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Don’t expect many M&As in 2013, says GE Capital exec

Keywords: Tags  GE Capital, Greg Eck, metals and mining, steel industry, mergers and acquisition, M&A, consolidation, Chris Prentice

NEW YORK — The metals industry is ripe for consolidation, but 2013 will not likely be the "breakthrough" year for merger and acquisition activity, according to an executive in GE Capital’s corporate finance division.

Companies are looking to invest capital and expand, but sellers expect prices that are too high for today’s metal markets, said Greg Eck, managing director of the Norwalk, Conn.-based company’s metals and mining unit. The failure of businesses’ valuations to reach pre-recession levels is one of the major headwinds facing merger-and-acquisition activity among metal companies.

"There is a definite gap between the expectations of the (sellers) and the expectations of the buyers as it relates to the value of business," Eck told AMM.

The problem is pervasive throughout industry, although medium-sized and small businesses in particular have not yet adjusted to the reality of today’s valuations. It will take an acceptance of lower valuations to bring more consolidation to the metals industry, Eck said, and he expects to see more of that in 2014 rather than in the coming year.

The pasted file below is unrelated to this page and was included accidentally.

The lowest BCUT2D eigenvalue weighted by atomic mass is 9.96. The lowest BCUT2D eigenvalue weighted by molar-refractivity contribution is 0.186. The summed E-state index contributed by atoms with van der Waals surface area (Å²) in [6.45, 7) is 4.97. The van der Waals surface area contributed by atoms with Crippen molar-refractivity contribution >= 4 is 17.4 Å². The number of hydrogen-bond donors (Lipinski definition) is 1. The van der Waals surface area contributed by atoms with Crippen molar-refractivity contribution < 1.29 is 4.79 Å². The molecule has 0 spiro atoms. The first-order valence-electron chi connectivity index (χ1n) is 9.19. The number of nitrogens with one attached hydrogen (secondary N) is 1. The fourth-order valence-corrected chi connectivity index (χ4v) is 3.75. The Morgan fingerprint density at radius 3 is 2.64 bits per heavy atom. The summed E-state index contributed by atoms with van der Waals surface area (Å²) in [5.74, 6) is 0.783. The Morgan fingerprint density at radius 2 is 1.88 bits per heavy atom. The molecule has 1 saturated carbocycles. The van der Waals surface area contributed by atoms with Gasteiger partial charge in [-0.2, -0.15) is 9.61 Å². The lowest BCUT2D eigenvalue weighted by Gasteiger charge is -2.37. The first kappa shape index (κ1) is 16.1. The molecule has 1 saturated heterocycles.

Companies have made significant investments in their businesses in the past year, but they have been focused on efficiencies rather than horizontal or downstream expansion, he said, noting that steel producers have made moves to integrate upstream to lower their costs of raw materials, including natural gas.

Furthermore, some companies divested noncore assets during the down cycle, leaving them more streamlined. "Everybody is sitting with a lot of cash on the balance sheet, a very streamlined business, feeling good about where they are sitting now," Eck said. "Now it’s, ‘Let’s see demand start to recover.’"

The capital markets are poised for reinvestment in industries such as steel, but companies need more macroeconomic certainty and stronger demand before they start investing in expansions, Eck said. That will require the United States to resolve its fiscal-cliff-related problems and Europe to address the crisis of confidence facing banks there.

However, it remains to be seen when—and under what circumstances—those problems will be resolved. "We’ve certainly improved a little bit, but we’ve got an awfully long way to go until the businesses we deal with start really opening up their purse strings," Eck said.

"Unfortunately, uncertainty continues to be the new certainty," he added.

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